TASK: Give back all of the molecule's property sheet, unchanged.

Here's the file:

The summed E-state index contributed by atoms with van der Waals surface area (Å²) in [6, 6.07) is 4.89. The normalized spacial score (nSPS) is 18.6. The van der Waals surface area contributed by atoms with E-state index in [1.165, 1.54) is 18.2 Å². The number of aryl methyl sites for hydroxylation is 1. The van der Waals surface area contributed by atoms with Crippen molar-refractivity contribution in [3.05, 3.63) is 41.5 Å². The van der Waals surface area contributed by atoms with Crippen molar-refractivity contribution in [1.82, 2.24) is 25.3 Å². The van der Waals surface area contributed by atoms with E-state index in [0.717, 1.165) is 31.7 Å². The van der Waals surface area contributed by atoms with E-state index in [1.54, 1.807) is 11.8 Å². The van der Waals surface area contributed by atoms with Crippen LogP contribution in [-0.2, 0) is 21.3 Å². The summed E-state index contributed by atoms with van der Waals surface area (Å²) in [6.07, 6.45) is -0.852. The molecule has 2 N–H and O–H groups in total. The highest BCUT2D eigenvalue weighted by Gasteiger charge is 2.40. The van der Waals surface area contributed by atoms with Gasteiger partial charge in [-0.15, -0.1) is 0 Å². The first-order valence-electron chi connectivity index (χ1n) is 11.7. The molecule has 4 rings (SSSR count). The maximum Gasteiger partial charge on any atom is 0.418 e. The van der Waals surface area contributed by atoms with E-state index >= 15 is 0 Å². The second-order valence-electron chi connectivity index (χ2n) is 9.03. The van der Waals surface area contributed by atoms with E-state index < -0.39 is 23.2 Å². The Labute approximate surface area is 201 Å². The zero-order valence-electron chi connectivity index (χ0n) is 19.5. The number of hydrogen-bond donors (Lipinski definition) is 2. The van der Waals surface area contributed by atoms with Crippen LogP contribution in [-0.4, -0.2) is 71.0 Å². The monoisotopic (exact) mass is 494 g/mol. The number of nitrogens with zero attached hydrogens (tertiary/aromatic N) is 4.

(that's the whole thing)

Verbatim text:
The summed E-state index contributed by atoms with van der Waals surface area (Å²) in [6, 6.07) is 4.89. The normalized spacial score (nSPS) is 18.6. The van der Waals surface area contributed by atoms with E-state index in [1.165, 1.54) is 18.2 Å². The number of aryl methyl sites for hydroxylation is 1. The van der Waals surface area contributed by atoms with Crippen molar-refractivity contribution in [3.05, 3.63) is 41.5 Å². The van der Waals surface area contributed by atoms with Crippen molar-refractivity contribution in [1.82, 2.24) is 25.3 Å². The van der Waals surface area contributed by atoms with E-state index in [0.717, 1.165) is 31.7 Å². The van der Waals surface area contributed by atoms with E-state index in [1.54, 1.807) is 11.8 Å². The van der Waals surface area contributed by atoms with Crippen LogP contribution in [-0.2, 0) is 21.3 Å². The summed E-state index contributed by atoms with van der Waals surface area (Å²) in [6.07, 6.45) is -0.852. The molecule has 2 N–H and O–H groups in total. The highest BCUT2D eigenvalue weighted by Gasteiger charge is 2.40. The van der Waals surface area contributed by atoms with Gasteiger partial charge in [-0.15, -0.1) is 0 Å². The first-order valence-electron chi connectivity index (χ1n) is 11.7. The molecule has 4 rings (SSSR count). The maximum Gasteiger partial charge on any atom is 0.418 e. The van der Waals surface area contributed by atoms with E-state index >= 15 is 0 Å². The second-order valence-electron chi connectivity index (χ2n) is 9.03. The van der Waals surface area contributed by atoms with E-state index < -0.39 is 23.2 Å². The Labute approximate surface area is 201 Å². The zero-order valence-electron chi connectivity index (χ0n) is 19.5. The number of hydrogen-bond donors (Lipinski definition) is 2. The van der Waals surface area contributed by atoms with Crippen LogP contribution in [-0.4, -0.2) is 71.0 Å². The monoisotopic (exact) mass is 494 g/mol. The number of nitrogens with zero attached hydrogens (tertiary/aromatic N) is 4.